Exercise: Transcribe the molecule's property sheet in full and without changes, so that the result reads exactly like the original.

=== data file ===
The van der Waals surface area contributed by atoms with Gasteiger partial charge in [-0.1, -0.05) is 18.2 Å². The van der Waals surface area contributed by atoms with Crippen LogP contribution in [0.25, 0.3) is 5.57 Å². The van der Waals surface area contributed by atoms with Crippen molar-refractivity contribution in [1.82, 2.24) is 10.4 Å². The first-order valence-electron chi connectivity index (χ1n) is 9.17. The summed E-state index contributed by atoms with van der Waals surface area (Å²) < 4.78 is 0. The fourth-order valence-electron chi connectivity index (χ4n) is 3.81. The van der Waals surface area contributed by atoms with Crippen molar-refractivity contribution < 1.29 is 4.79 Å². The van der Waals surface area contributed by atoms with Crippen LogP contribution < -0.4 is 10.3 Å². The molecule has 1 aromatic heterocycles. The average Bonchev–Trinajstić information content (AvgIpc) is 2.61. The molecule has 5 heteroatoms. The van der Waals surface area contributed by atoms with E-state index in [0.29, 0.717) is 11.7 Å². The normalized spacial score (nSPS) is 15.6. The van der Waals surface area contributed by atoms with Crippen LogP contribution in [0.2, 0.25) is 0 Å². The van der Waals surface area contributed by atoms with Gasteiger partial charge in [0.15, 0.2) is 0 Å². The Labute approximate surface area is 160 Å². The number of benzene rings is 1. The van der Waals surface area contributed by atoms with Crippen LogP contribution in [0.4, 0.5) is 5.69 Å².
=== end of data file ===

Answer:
The van der Waals surface area contributed by atoms with Gasteiger partial charge in [-0.1, -0.05) is 18.2 Å². The van der Waals surface area contributed by atoms with Crippen LogP contribution in [0.25, 0.3) is 5.57 Å². The van der Waals surface area contributed by atoms with Crippen molar-refractivity contribution in [1.82, 2.24) is 10.4 Å². The first-order valence-electron chi connectivity index (χ1n) is 9.17. The summed E-state index contributed by atoms with van der Waals surface area (Å²) < 4.78 is 0. The fourth-order valence-electron chi connectivity index (χ4n) is 3.81. The van der Waals surface area contributed by atoms with Crippen molar-refractivity contribution < 1.29 is 4.79 Å². The van der Waals surface area contributed by atoms with Crippen LogP contribution < -0.4 is 10.3 Å². The molecule has 1 aromatic heterocycles. The average Bonchev–Trinajstić information content (AvgIpc) is 2.61. The molecule has 5 heteroatoms. The van der Waals surface area contributed by atoms with E-state index in [0.29, 0.717) is 11.7 Å². The normalized spacial score (nSPS) is 15.6. The van der Waals surface area contributed by atoms with Crippen LogP contribution in [0.2, 0.25) is 0 Å². The van der Waals surface area contributed by atoms with Gasteiger partial charge in [0.15, 0.2) is 0 Å². The Labute approximate surface area is 160 Å². The number of benzene rings is 1. The van der Waals surface area contributed by atoms with Crippen LogP contribution in [0.4, 0.5) is 5.69 Å².